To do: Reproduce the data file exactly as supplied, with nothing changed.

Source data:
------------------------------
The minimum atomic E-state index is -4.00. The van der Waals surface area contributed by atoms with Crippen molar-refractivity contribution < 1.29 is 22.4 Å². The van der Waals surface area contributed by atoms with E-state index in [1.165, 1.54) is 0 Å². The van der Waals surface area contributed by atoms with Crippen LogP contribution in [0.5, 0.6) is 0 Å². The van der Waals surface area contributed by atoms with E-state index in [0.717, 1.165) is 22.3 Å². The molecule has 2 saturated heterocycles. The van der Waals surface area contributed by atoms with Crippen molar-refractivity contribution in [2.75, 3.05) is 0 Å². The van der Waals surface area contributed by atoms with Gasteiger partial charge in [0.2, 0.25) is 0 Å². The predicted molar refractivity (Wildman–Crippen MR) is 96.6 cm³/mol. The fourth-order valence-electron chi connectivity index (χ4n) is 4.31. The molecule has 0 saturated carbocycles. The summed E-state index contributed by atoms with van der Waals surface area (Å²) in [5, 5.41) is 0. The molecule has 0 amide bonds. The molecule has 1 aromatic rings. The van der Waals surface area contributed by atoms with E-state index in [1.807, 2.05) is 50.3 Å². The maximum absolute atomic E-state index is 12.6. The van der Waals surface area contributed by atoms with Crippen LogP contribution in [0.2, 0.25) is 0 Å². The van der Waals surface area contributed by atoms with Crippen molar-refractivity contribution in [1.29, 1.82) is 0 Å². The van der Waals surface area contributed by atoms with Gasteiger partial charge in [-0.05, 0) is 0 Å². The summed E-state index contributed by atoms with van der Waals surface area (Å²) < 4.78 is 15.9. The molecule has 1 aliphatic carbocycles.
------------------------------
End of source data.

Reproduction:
The minimum atomic E-state index is -4.00. The van der Waals surface area contributed by atoms with Crippen molar-refractivity contribution < 1.29 is 22.4 Å². The van der Waals surface area contributed by atoms with E-state index in [1.165, 1.54) is 0 Å². The van der Waals surface area contributed by atoms with Crippen LogP contribution in [0.5, 0.6) is 0 Å². The van der Waals surface area contributed by atoms with E-state index in [0.717, 1.165) is 22.3 Å². The molecule has 2 saturated heterocycles. The van der Waals surface area contributed by atoms with Crippen molar-refractivity contribution in [2.75, 3.05) is 0 Å². The van der Waals surface area contributed by atoms with Gasteiger partial charge in [0.2, 0.25) is 0 Å². The predicted molar refractivity (Wildman–Crippen MR) is 96.6 cm³/mol. The fourth-order valence-electron chi connectivity index (χ4n) is 4.31. The molecule has 0 saturated carbocycles. The summed E-state index contributed by atoms with van der Waals surface area (Å²) in [5, 5.41) is 0. The molecule has 0 amide bonds. The molecule has 1 aromatic rings. The van der Waals surface area contributed by atoms with E-state index in [1.807, 2.05) is 50.3 Å². The maximum absolute atomic E-state index is 12.6. The van der Waals surface area contributed by atoms with Crippen LogP contribution in [0.2, 0.25) is 0 Å². The van der Waals surface area contributed by atoms with Crippen molar-refractivity contribution in [1.29, 1.82) is 0 Å². The van der Waals surface area contributed by atoms with Gasteiger partial charge in [-0.05, 0) is 0 Å². The summed E-state index contributed by atoms with van der Waals surface area (Å²) < 4.78 is 15.9. The molecule has 1 aliphatic carbocycles.